Association of Living Alone and Hospitalization Among Community-Dwelling Elders With and Without Dementia
Ennis, Stephanie Kays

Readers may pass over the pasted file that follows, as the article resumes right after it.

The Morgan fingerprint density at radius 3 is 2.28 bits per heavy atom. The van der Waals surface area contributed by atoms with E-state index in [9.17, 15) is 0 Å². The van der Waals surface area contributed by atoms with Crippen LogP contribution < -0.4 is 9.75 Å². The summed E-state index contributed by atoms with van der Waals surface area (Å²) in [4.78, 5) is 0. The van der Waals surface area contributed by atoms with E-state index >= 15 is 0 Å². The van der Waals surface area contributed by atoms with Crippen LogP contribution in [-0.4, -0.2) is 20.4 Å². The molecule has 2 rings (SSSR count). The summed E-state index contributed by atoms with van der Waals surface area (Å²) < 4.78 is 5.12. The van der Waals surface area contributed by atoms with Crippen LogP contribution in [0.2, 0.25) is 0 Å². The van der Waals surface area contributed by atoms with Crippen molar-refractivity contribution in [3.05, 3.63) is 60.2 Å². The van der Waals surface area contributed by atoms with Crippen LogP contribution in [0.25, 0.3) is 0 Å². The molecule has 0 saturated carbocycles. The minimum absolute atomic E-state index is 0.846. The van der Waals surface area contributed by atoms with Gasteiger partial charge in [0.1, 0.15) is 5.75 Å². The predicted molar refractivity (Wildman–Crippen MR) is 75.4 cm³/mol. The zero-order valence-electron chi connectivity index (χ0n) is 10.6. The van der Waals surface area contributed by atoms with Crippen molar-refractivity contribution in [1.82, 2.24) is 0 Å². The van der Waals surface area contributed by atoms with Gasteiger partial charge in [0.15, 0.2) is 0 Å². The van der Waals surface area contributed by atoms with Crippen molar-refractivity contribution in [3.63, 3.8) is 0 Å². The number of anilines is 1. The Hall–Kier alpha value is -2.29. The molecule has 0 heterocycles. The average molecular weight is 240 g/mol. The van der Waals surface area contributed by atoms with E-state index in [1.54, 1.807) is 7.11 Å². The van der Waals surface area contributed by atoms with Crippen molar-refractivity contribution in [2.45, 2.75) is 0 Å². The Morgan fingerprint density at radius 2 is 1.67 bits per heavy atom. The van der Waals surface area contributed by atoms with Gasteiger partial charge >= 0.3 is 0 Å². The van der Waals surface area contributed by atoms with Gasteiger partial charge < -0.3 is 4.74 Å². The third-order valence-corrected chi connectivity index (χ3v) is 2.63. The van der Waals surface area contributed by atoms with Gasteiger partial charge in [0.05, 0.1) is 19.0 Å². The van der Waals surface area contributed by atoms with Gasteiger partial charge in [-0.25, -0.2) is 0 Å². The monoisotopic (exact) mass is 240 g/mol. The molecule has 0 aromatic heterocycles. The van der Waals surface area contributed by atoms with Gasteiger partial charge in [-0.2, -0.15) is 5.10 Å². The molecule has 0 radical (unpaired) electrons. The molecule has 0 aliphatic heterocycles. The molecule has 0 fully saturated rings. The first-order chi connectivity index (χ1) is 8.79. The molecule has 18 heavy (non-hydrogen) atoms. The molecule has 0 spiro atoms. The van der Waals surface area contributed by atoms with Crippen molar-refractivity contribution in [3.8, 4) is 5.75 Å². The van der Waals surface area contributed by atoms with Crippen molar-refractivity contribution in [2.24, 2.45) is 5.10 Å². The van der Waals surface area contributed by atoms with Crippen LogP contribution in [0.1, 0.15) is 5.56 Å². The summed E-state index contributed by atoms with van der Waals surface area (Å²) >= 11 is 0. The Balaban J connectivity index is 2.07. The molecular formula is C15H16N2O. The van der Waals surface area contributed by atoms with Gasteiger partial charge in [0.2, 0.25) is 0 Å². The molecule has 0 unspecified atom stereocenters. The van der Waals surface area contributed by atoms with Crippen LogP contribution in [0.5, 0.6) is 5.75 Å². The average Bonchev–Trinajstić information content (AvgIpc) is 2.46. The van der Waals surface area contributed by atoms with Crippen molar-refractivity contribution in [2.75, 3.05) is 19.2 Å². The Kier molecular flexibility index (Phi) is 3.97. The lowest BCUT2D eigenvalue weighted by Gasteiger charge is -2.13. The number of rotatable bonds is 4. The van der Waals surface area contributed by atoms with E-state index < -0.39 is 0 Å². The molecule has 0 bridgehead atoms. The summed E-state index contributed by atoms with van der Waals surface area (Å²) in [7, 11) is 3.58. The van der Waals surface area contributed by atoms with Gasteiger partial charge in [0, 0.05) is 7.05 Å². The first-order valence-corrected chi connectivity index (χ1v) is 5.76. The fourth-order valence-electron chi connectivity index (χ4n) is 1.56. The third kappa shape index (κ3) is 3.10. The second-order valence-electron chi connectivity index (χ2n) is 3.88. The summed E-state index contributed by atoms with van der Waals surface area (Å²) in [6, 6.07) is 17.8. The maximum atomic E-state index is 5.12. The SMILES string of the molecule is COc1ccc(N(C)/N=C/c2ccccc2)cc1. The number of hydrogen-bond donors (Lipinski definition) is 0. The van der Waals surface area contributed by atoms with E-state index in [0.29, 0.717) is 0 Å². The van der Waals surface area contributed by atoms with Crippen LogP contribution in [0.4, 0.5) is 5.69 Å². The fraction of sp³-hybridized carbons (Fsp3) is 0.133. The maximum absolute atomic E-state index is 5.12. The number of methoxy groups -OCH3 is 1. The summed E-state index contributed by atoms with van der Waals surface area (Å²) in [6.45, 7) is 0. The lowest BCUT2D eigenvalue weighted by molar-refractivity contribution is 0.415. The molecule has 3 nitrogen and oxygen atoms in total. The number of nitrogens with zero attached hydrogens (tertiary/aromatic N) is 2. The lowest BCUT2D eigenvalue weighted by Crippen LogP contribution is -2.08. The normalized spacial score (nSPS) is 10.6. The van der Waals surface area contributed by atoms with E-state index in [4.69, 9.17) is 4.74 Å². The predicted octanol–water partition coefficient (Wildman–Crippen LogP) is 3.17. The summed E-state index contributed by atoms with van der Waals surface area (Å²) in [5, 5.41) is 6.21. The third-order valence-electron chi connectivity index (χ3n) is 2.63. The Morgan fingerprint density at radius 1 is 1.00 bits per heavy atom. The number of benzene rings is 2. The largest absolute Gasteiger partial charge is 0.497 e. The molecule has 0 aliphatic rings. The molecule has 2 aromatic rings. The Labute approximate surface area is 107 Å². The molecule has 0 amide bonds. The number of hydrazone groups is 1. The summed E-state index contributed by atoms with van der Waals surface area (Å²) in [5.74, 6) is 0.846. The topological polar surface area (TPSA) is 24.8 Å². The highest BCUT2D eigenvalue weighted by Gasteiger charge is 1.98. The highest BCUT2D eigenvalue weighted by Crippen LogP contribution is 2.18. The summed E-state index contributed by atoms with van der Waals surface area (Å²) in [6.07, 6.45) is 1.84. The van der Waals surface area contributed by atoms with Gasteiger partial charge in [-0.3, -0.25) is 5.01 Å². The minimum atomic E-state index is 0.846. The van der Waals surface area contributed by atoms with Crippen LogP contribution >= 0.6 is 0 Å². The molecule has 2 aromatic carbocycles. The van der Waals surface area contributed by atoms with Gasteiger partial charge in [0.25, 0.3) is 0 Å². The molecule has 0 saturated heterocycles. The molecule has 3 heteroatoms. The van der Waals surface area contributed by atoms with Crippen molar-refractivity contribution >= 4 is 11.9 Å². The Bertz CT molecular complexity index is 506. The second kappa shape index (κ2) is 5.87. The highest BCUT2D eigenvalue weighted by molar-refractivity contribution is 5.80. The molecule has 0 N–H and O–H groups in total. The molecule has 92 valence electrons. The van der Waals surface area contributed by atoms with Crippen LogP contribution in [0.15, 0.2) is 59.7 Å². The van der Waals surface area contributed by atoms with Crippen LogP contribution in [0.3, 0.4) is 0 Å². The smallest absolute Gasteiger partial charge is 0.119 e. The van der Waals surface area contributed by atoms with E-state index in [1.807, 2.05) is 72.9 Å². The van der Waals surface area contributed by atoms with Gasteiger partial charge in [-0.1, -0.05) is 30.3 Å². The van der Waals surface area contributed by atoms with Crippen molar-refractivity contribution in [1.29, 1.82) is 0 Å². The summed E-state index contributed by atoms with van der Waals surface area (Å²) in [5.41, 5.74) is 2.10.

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<bold>Background:</bold> Older persons account for the majority of hospitalizations in the United States.<super>1</super> Identifying risk factors for hospitalization among elders, especially potentially preventable hospitalization, may suggest opportunities to improve primary care. Certain factors—for example, living alone—may increase the risk for hospitalization, and their effect may be greater for some subgroups, such as persons with dementia and the old-old (aged 85+). <bold>Objectives:</bold> To determine the association of living alone and risk for hospitalization, and if the observed effect is greater among persons with dementia or the old-old. <bold>Design:</bold> Retrospective longitudinal cohort study. <bold>Participants:</bold> 2,636 participants in the Adult Changes in Thought (ACT) study, a longitudinal cohort study of dementia incidence. Participants were adults aged 65+ enrolled in an integrated health care system who completed biennial follow-up visits to assess for dementia and living situation. Hospitalizations were identified using automated data. <bold>Main Measures:</bold> Hospitalization for all causes and for ambulatory care sensitive conditions (ACSCs). <bold>Key Results:</bold> At baseline, the mean age of participants was 75.5 years, 59% were female and 36% lived alone. Follow-up time averaged 8.4 years (standard deviation 3.5), yielding 10,431 approximately two-year periods for analysis. Living alone was positively associated with being aged 85+, female, and having better physical function, and negatively associated with having dementia. In a regression model adjusted for age, gender, comorbidity burden, and length of follow-up period, living alone was not associated with all-cause (odds ratio [OR] = 0.93; 95% confidence interval [CI] 0.84, 1.03) or ACSC hospitalization (OR = 0.87; 95% CI 0.72, 1.04). Among participants aged 85+, living alone was associated with a lower risk for all-cause (OR = 0.75; 95% CI 0.60, 0.92), but not ACSC hospitalization. Dementia did not modify any observed associations. <bold>Conclusion:</bold> Living alone in later life did not increase hospitalization risk, and in this population may be a marker of healthy aging in the old-old.
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